Hmm. Giving HR a 1,000 page book is just the way to deal with that backlash, isn’t it?

Well, yes, I suppose so

It’s hard for women to keep track of which specific body part is currently being shamed to death, when it seems to be open season on all of them. But even by the demented standards of female self-flagellation, the emergence of “arm vagina” – aka the slight fold of flesh created where the average arm meets the average body – is a low point.

If you’re reading this in a public place and unable immediately to check whether you have arm vagina, then let me help; you almost certainly do. Everyone does. It’s basically a normal human armpit, which tends to involve some spare capacity in the flesh department, what with it being difficult to raise your arm otherwise.

But in Hollywood, having a freakishly fat-free underarm, as taut and smooth as a plastic Barbie doll’s, is apparently the new goal. In a long list of mad things female actors are conditioned to worry about exposing on the red carpet, arm vagina is “the one that comes up all the time”, as the celebrity stylist Rebecca Corbin-Murray told the Times this week.

Now go Google for the training regime the actors in 300 had to go through.

Quite, it’s a comment about playing dress up, not anything specific to women and the patriarchy.

This isn’t quite how I’d describe it, no

Another one bites the dust.

Today Show host Matt Lauer was fired from NBC over sexual misconduct allegations that the company says were probably not an isolated incident (Lauer’s alleged bad behavior has not been publicly described in any detail). He is only the latest in a string of high-profile men brought down by accusations of handsiness or inappropriate behavior toward female colleagues.

What’s stunning about the Lauer firing, though, is how decisively NBC acted – especially considering that Lauer is one of their marquee names, and has anchored one of their most-watched and profitable shows for two decades. The evidence for his misbehavior must be pretty solid (a video? A hot mic?), but so too must be NBC’s conviction that keeping a harasser or assailant on staff would be financial and reputational suicide.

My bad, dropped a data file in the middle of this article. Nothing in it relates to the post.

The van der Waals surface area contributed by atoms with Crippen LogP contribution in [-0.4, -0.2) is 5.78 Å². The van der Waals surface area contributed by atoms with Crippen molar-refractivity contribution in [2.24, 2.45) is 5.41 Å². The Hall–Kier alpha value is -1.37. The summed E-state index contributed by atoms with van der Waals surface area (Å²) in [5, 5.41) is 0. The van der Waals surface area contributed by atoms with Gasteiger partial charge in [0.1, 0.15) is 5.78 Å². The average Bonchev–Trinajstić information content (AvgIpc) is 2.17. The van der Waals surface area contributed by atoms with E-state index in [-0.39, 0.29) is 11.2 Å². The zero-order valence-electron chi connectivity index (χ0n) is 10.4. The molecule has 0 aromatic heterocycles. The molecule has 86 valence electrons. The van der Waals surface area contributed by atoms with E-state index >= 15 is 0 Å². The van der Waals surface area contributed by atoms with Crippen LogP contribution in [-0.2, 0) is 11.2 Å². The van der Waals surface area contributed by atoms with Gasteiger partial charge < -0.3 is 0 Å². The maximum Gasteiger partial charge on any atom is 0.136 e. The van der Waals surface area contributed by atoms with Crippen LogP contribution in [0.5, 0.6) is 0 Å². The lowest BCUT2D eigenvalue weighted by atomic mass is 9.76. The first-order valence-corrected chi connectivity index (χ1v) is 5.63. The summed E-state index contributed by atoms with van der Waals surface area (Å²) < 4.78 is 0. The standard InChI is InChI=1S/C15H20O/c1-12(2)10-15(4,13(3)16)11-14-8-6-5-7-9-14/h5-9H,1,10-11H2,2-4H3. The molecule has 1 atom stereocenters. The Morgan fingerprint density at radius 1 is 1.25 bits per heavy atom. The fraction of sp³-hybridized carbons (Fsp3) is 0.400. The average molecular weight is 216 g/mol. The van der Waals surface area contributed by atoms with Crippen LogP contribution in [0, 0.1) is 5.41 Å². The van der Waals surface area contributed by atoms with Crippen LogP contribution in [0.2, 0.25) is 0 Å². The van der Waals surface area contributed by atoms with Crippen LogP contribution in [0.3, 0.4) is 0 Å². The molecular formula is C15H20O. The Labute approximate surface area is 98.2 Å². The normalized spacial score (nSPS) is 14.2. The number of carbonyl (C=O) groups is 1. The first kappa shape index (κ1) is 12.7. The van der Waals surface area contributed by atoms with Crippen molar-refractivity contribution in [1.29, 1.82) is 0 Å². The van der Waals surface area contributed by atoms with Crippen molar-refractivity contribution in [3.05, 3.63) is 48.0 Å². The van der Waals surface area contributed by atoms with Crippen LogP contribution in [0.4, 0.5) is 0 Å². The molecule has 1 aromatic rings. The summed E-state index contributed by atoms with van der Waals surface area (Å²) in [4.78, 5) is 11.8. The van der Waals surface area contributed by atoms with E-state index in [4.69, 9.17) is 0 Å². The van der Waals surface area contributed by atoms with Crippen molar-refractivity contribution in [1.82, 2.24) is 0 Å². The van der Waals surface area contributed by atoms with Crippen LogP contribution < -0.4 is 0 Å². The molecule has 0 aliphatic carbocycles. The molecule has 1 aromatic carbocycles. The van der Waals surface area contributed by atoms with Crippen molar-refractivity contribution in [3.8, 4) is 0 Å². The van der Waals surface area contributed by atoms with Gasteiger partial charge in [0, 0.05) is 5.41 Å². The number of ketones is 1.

This is new. And it’s a feminist victory.

Today Show co-host Savannah Guthrie captured what so many women feel when men we like, admire, or love commit harassment or assault.

D’ye see that little leap? From allegation to commit. And this is a victory? Denunciations lead to the loss of job and career?

That’s really not a societal victory because we’re not going to enjoy a society where denunciation alone does lead to that.

Seriously honey, chill out

Women like me have been keeping a secret. It’s a secret so shameful that it’s hidden from friends and lovers, so dark that vast amounts of time and money are spent hiding it. It’s not a crime we have committed, it’s a curse: facial hair.

What can be dismissed as trivial is a source of deep anxiety for many women, but that’s what female facial hair is; a series of contradictions. It’s something that’s common yet considered abnormal, natural for one gender and freakish for another. The reality isn’t quite so clear cut. Merran Toerien, who wrote her PhD on the removal of female body hair, explained “biologically the boundary lines on body hair between masculinity and femininity are much more blurred than we make them seem”.

The removal of facial hair is just as paradoxical – the pressure to do it is recognized by many women as a stupid social norm and yet they strictly follow it. Because these little whiskers represent the most basic rules of the patriarchy – to ignore them is to jeopardize your reputation, even your dignity.